Singapore—Investors of beleaguered water treatment company Hyflux are all set to protest on Saturday, March 30. Organisers are expecting a good turn out not just of investors but other parties as well. One of the more prominent among them is opposition politician and lawyer, Lim Tean.
In fact, Mr Lim isn’t only attending, but he is inviting others to come as well.
On a Facebook post dated March 26, Tuesday, Mr Lim wrote about how “disgraceful” it is that the 34,000 retail investors of Hyflux could possibly lose as much as 97 percent of their investments, especially since Hyflux had been “heavily backed by the government and the financial regulators who allowed CPF monies to be invested.”
Mr Lim made the point that if people lose their investments, this will “severely affect their families and lifestyle.”
In his post, Mr Lim assigned responsibility to the government, saying, “Once again, ordinary Singaporeans have been let down by this PAP government.”
He ended his post by inviting others to join the protest, which will be held at the Speakers’ Corner at Hong Lim Park, on behalf of his party, People’s Voice.
“Peoples Voice urge Singaporeans to attend this important Hong Lim Park Rally to support our fellow Singaporeans who have been hurt by their investments in Hyflux. Protest to be held this Saturday 30th March 3-4pm. I will be there….will you?…..”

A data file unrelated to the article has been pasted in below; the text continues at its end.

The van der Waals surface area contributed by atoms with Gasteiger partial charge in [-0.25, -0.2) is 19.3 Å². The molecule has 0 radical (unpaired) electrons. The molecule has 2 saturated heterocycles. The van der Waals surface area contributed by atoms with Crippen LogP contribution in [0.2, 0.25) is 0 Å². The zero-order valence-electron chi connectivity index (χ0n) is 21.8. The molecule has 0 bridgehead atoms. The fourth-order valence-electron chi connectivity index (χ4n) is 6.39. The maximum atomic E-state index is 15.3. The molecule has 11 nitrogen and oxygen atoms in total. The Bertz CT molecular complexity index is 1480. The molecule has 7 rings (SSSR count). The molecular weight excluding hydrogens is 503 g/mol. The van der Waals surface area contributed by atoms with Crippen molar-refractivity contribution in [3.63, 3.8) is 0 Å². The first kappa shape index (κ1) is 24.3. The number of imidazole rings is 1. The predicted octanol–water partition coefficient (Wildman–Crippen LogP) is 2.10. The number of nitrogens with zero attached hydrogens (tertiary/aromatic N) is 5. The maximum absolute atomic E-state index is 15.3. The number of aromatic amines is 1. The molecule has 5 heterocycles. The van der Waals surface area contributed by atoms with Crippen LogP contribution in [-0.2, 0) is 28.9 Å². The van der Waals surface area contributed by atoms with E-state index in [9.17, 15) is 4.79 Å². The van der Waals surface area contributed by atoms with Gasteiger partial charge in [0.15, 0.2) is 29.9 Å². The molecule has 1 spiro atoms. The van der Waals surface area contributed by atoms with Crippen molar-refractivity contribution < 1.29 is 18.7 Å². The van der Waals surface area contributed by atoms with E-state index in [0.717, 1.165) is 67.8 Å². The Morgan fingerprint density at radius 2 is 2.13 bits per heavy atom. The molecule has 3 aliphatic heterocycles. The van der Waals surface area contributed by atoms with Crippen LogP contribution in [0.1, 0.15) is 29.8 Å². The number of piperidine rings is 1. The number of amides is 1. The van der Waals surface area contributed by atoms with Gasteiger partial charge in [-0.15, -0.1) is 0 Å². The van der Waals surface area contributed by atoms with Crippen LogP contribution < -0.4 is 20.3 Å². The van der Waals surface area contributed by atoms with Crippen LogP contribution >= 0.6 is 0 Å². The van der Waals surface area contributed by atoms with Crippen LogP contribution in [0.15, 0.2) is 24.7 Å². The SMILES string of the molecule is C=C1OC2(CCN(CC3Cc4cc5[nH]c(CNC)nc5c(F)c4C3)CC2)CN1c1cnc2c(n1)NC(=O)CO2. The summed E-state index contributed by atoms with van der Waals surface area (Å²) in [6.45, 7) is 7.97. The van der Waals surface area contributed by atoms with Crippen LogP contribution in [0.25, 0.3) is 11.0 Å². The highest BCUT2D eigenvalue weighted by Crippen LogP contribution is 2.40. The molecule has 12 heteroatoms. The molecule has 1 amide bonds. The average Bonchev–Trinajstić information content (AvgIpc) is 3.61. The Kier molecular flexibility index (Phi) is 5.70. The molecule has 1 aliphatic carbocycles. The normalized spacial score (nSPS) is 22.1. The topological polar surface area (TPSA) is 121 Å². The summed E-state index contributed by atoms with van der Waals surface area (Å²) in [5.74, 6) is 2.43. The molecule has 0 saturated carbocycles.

What the protest is about
Many of Hyflux’s investors are unhappy with how things have turned out and felt like they have gotten the short end of the stick. Some of Hyflux’s investors are now asking the Public Utilities Board (PUB) for goodwill.
The PUB announced last week that it will be taking over the desalination facility of Hyflux at Tuaspring for zero dollars. It will also disregard all combination claims should Hyflux fail to rectify its defaults.
The protest is led by Hyflux investor Alex Leong, 43, who told news outfits Channel News Asia (CNA) and The Straits Times (ST) about the protest. Mr Leong has obtained approval from both the police and the National Parks Board for the planned demonstration.
He told CNA that some of the investors have been planning the protest action for some time now, and that, based on the poll he took a few weeks ago, he expects many other investors to attend the protest.
ST reports that Mr Leong himself invested S$ 100,000 in the company back in 2011, and then reinvested dividends into Hyflux afterward.
Mr Leong told CNA that PUB’s plan is “ruthless” and has been a blow to the company’s retail investors, especially since their investments were used to build the plant, which is still operational and has value.
He said that perpetual securities and preference shareholders are hoping that they will still be compensated by the PUB “out of moral obligation or goodwill.”
He said, ”We understand the need for PUB to get its compensation as Hyflux has failed (in) its obligations under their water agreement, but we are trying to appeal to PUB to exercise goodwill towards investors like us.”
How netizens responded to Mr Lim’s post
Comments on Mr Lim’s post have been mixed, with many people supportive of the efforts for Hyflux’s investors to regain their money.
Others, however, point out that the nature of investments is that they carry an inherent risk.
One even asked why the governmnet should be blamed?
Mr Lim had answers for them, however.
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